“We found that the counterfeits were built to bypass authentication measures, but we didn’t find evidence suggesting the units posed any other risks,” said Dmitry Janushkevich, a senior consultant with F-Secure Consulting’s Hardware Security team, and lead author of the report. “The counterfeiters’ motives were likely limited to making money by selling the components. But we see motivated attackers use the same kind of approach to stealthily backdoor companies, which is why it’s important to thoroughly check any modified hardware.”
The counterfeits were physically and operationally similar to an authentic Cisco switch. One of the unit’s engineering suggests that the counterfeiters either invested heavily in replicating Cisco’s original design or had access to proprietary engineering documentation to help them create a convincing copy.
According to F-Secure Consulting’s Head of Hardware Security Andrea Barisani, organizations face considerable security challenges in trying to mitigate the security implications of sophisticated counterfeits such as the those analyzed in the report.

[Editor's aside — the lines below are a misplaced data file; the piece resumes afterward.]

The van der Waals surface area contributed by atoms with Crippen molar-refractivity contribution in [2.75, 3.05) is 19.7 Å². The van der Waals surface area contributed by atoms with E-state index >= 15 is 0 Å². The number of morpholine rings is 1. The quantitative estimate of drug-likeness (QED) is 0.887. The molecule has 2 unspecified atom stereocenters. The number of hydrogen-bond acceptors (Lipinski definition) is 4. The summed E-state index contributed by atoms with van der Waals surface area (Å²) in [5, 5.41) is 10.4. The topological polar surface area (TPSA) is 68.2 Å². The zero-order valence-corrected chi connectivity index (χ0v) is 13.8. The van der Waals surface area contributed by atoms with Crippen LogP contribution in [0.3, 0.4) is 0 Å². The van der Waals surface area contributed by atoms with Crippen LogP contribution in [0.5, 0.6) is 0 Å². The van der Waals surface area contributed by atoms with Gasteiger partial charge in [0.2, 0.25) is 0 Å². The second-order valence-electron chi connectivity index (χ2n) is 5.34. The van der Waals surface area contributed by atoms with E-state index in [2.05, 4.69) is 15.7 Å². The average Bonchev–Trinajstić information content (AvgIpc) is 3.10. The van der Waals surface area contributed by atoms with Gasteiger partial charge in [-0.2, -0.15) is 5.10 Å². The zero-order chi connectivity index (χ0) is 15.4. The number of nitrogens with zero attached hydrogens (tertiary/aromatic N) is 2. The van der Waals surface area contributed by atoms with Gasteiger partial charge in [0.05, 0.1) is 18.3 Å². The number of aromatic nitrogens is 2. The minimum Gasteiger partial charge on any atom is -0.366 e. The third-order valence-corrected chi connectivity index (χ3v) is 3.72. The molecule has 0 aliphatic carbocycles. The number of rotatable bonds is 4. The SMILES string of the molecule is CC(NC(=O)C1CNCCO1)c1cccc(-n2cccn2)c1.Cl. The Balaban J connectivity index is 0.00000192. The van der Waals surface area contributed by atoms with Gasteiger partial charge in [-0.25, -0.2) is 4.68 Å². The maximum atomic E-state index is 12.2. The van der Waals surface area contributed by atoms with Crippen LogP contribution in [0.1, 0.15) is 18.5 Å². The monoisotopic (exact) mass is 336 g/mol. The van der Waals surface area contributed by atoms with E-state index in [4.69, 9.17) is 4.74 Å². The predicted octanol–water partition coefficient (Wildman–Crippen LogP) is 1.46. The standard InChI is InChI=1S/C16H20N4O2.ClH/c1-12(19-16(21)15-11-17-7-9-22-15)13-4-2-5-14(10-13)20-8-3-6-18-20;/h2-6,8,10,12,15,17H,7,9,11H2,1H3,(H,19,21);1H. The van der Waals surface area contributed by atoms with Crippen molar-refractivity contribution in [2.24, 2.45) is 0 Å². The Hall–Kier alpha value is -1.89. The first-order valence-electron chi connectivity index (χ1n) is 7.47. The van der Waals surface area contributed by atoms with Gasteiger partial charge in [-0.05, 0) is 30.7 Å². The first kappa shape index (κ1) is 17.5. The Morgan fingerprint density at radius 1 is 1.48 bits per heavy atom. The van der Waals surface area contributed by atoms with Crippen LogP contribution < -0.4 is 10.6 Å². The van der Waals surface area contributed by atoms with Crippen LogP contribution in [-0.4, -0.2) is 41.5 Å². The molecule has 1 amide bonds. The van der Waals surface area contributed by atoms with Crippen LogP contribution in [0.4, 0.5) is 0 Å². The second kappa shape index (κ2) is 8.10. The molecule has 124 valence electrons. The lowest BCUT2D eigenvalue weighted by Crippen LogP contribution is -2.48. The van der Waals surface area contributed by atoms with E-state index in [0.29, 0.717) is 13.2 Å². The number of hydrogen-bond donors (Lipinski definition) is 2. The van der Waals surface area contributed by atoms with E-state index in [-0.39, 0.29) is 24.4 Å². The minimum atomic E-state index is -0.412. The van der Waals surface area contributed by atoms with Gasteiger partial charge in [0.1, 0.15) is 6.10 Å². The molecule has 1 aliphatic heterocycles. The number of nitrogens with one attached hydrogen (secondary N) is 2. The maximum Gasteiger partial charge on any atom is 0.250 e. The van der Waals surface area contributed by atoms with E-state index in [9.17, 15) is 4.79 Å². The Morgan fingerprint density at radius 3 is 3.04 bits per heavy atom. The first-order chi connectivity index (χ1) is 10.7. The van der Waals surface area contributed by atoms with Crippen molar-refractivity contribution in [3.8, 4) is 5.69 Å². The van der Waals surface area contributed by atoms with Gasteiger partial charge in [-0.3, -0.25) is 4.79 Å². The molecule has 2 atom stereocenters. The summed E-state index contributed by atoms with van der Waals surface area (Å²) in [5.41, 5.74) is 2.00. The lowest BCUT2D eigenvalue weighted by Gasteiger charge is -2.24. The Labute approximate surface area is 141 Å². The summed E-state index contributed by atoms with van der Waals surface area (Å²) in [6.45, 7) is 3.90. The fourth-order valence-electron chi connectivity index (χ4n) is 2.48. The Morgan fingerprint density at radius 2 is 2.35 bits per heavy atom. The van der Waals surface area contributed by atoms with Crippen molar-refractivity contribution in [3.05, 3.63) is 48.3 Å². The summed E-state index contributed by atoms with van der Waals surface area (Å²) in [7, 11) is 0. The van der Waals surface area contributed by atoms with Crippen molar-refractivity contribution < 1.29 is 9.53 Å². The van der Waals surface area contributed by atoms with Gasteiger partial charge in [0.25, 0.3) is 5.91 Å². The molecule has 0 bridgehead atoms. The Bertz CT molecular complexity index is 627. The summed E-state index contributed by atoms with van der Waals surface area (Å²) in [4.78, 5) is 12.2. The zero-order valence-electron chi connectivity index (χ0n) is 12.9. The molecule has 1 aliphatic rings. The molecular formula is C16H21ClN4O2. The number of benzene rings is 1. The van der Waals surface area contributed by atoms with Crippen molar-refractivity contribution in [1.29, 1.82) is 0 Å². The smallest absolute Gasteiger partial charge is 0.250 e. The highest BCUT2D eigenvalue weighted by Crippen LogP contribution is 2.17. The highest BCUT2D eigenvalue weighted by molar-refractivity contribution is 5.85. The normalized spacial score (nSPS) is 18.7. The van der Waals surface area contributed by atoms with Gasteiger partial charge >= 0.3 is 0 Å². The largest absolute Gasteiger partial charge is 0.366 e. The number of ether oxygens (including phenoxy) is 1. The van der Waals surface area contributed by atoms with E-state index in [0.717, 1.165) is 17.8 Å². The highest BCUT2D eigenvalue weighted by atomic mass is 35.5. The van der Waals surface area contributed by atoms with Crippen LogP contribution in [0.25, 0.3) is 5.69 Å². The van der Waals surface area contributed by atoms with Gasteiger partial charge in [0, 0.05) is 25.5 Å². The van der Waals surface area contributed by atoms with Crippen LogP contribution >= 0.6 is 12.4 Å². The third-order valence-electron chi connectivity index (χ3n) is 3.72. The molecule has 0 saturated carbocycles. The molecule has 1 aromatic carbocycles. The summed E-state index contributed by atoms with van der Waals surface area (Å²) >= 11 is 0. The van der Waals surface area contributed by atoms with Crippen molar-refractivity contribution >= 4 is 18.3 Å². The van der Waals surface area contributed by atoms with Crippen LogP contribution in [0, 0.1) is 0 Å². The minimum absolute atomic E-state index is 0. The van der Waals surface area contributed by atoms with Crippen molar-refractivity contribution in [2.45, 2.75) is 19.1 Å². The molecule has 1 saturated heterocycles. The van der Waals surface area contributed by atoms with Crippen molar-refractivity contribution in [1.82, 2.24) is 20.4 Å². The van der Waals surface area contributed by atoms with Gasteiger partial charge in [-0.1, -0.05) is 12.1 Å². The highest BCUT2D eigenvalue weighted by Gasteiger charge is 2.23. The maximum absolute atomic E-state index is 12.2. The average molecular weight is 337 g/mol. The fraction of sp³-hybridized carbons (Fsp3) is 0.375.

“Security departments can’t afford to ignore hardware that’s been tampered with or modified, which is why they need to investigate any counterfeits that they’ve been tricked into using,” explained Barisani. “Without tearing down the hardware and examining it from the ground up, organizations can’t know if a modified device had a larger security impact. And depending on the case, the impact can be major enough to completely undermine security measures intended to protect an organization’s security, processes, infrastructure, etc.”
How to ensure you’re not using counterfeit components
F-Secure has the following advice to help organizations prevent themselves from using counterfeit components:
- Source all your components from authorized resellers.
- Have clear internal processes and policies that governing procurement processes.
- Ensure all components run the latest available software provided by vendors.